The Bankrate promise
At Bankrate we strive to help you make smarter financial decisions. While we adhere to strict , this post may contain references to products from our partners. Here's an explanation for .
Indirect auto financing is when a lender provides financing to the vehicle seller instead of directly to the buyer. The seller then passes the financing along to the buyer, and the buyer makes regular monthly payments to the lender the dealer connects you with in order to pay off the loan.
This approach to vehicle financing comes with benefits and drawbacks so it is important to understand all your options before signing off on an indirect auto loan.
What is indirect auto financing?
Indirect auto financing is available through dealerships from lenders in their partner network. Instead of searching for a loan and getting preapproved before visiting the dealership, you will obtain the financing when you purchase the vehicle.
In turn, the seller collects a commission or other type of payment for connecting you with the lender. This can be in the form of a percentage that’s added to your interest rate.
When you make the final payment, the lender will release the lien or title on the vehicle to you. During the loan term, you will also pay interest on the loan, just as you would with a direct loan.
Other indirect loans
Indirect loans can also refer to the process of using a marketplace or broker. With these options, you enter your personal information and are matched with one or more lenders.
In most instances, your credit score will not be impacted since these online marketplaces only require a soft inquiry. Furthermore, you will be able to view potential loan offers that include the estimated monthly payment, repayment period and interest rate to help you make an informed decision. Before you select one, you’ll also want to compare the total cost of the loans.
Pros and cons of indirect financing
Although indirect auto financing can help you have a more seamless car-buying experience, there are also drawbacks to consider before moving forward.
Pros of indirect financing
In some cases, it makes more sense to finance through the dealership.
- Shop and buy in one place. It’s often more convenient to buy at the dealership. You’ll be able to shop and secure financing the same day.
- Less legwork. Though it is still a good idea to get outside quotes, it is not strictly necessary. If you want, you can go in without applying with other lenders before choosing your car.
- Bad credit options available. Specialty dealers offer options for buyers with less than perfect credit.
Cons of indirect financing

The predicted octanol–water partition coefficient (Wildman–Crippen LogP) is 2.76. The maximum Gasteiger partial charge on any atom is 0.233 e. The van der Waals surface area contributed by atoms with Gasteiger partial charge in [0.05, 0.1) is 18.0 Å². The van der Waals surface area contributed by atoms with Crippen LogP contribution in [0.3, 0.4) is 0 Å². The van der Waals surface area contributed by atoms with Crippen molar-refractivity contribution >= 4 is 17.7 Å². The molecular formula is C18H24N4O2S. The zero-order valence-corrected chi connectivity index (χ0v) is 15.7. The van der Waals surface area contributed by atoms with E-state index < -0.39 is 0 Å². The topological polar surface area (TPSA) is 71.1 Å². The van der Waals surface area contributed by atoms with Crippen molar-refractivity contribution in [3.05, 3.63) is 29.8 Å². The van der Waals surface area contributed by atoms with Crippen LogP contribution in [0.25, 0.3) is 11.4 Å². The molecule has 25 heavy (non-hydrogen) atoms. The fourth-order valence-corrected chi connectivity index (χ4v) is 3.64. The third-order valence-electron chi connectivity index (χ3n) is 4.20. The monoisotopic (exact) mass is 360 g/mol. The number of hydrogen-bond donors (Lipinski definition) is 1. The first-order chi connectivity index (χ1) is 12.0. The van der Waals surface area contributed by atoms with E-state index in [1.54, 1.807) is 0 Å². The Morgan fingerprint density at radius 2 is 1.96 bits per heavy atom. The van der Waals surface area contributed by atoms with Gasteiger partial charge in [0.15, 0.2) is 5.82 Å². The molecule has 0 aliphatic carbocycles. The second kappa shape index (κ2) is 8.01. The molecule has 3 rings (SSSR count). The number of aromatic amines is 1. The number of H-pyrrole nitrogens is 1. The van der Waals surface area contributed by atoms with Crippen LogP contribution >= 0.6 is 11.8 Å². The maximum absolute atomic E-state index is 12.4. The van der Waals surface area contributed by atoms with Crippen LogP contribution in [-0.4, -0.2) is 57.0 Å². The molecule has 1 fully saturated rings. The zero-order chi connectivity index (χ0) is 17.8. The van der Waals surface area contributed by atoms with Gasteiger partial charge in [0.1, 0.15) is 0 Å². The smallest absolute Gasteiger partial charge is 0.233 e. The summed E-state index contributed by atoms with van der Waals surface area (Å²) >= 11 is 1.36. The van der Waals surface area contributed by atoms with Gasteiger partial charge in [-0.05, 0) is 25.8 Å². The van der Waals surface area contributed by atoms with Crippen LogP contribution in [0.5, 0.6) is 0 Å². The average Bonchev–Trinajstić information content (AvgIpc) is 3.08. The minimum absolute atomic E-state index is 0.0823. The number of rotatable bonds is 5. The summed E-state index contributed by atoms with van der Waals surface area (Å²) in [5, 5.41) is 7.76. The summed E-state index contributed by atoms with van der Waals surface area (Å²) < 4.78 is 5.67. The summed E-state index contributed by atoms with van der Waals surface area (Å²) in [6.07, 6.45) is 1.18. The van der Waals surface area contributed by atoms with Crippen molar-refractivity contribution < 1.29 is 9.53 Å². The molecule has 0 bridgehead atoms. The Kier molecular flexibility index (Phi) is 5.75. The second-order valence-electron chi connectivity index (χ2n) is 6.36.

Before you visit the dealership without a preapproval from an outside lender, consider these drawbacks.
- Higher rates. The dealership often adds a percentage on top of what is offered by lenders that match your needs. This means that you will likely get a better interest rate with a direct lender.
- Not as much control. You don’t get to choose which lender your information is shopped around with. If you already work with a bank or credit union, it can be beneficial to apply with it — you may get a better rate or terms than you would otherwise.
- Unavailable for some purchase types. If you’re looking to buy from a private owner, financing through a dealership won’t be an option.
How to obtain indirect auto financing
The steps to obtaining indirect auto financing are similar to the process for a traditional loan. But before you apply, be sure to have any documents handy that the dealer will need to submit to the lender’s in their network. Here’s a step-by-step breakdown of how to move forward:
- Visit the dealership.
- Shop around and choose your car.
- Apply for a loan at the dealership.
- Get approved and choose the best offer.
- Sign your loan documents.
- Take possession of your new vehicle.
Alternatives to indirect auto financing
If you don’t want to get an indirect auto loan through a dealership, there are several other options for financing your future vehicle.
Most banks offer loans for vehicles, although it can be a more involved process. If you have good credit, a bank could be the way to go. But if you have bad credit, this might not be the most viable option.
Credit unions operate much like banks, but members of the credit union are the primary focus rather than investors. You will likely need to become a member of the credit union, and the membership requirements will vary from one to the next. But joining a credit union that provides auto loans can save you money and offers more flexibility.
Using an online lender is another option for financing a car without going through a dealership. Many online lenders focus on offering low rates and reasonable loan terms, rather than the hefty commissions you might find at a traditional dealership.
The bottom line
Indirect auto financing is a convenient solution to help you purchase your next ride. However, it’s important that you shop around before visiting the dealership as there could be a better deal elsewhere. You may also find that the dealer is willing to match or beat an outside loan offer to earn your business.